I think most people have some moment in their life, especially during childhood, where they felt everything was just right. Maybe they didn’t realize it at the time. Maybe the realization came later in life. When things got rough, they looked back and said, “Man, I miss those days.”
Enter me between the ages of 5 and 8. These years were my golden years, where I lived with my family in the Dallas suburbs and spent countless hours outside in the back yard clubhouse, or at a neighbor’s house, or riding my bike all around the neighborhood without my parents hovering. Which seems odd, considering I remember this man calling from his door, “Hey, little girl, would you like some candy?”
FREAKY. Also, not the point.
These years were magical, full of dress up and pig-tails and smiles and fluffy kitties and big Christmases and family meals and laughter. When we moved out of that big house to a smaller rental still in the suburbs, happiness followed. I got to WALK to school. I was a latchkey kid. My neighbors had a trampoline, and we bounced on that bad boy every day for HOURS. My brother and I would dance in the rain, chase each other around the house, eat big bowls of ice cream with our parents.
Life was good—at least from my point of view.
There were things going on in the background: my parents wanting a farm life somewhere outside the city, money being tight, crime increasing, the landlord probably being a jerk.
But I didn’t notice these things while I was top of my class at school, hanging upside down from the monkey bars at recess, or sledding down the middle of the street on a cardboard box while it snowed.
Nope. Didn’t notice.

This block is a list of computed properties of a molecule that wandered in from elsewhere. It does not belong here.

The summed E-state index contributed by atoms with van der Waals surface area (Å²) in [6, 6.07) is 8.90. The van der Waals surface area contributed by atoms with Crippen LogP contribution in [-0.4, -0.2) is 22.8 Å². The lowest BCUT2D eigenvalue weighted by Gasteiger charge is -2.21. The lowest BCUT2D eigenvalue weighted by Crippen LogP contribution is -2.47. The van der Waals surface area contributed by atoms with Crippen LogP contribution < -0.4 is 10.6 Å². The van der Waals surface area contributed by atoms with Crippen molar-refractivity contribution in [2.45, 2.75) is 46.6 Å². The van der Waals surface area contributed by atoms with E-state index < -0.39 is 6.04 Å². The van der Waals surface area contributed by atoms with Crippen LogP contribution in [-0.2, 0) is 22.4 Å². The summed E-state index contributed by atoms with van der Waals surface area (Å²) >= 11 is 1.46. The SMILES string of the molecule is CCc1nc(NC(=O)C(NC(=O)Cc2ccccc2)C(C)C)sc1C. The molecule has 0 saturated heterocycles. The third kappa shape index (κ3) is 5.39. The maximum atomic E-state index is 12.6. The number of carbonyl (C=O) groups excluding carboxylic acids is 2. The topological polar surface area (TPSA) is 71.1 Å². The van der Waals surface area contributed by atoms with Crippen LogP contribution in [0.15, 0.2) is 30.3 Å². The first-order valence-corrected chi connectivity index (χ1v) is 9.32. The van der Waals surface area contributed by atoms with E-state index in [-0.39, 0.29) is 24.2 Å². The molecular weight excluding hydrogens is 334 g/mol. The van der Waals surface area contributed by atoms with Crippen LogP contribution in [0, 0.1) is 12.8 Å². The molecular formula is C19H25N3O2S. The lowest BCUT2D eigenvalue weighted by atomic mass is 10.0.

When we moved again, away from all my friends and fun and favorite school, my spirit didn’t totally deflate. We were going to build a fancy log cabin, only live in the ugly trailer for a few months. Mom planned to homeschool us, and she taught me how to draw by sight! The coyotes would stop staring inside our windows sooner or later, and the chickens sure were cute.
Then Dad lost his job, and the neighbors called the police on Mom for not sending her children to school. We’d have to live in the trailer awhile longer, garden a bit more for food until he found somewhere else to work. Rather than fighting the idiots who thought my mom sucked, she sent us to public school so she could go out and find work as well.
Life spiraled more and more out of control almost every day. My brother and I were outsiders at school, dumped into a small, country district where everyone was related or had lived in the area for several generations. We were foreign to them, foreign and unwelcome.
No matter how many years passed, Dad still couldn’t find adequate employment to put food on the table. We saw Mom less and less since her job paid most of the bills. Eventually my big brother grew up and left me to go out on his own.
I was alone. So very, very alone.
This lasted until I was a junior in high school, after I’d experienced the unthinkable while alone, after I’d drifted off with the wrong kind of crowd and dreamt of nothing more than escaping, of screaming and crying and shaking my parents out of their depression.
This lasted until I ran away from home.
So you see, writing a tortured character such as Haley (not tortured in the same way, mind you), putting all that pain on paper, that was me reliving my childhood, my pains, my experiences. And it was hard.
But in the end, I think it made for an excellent story.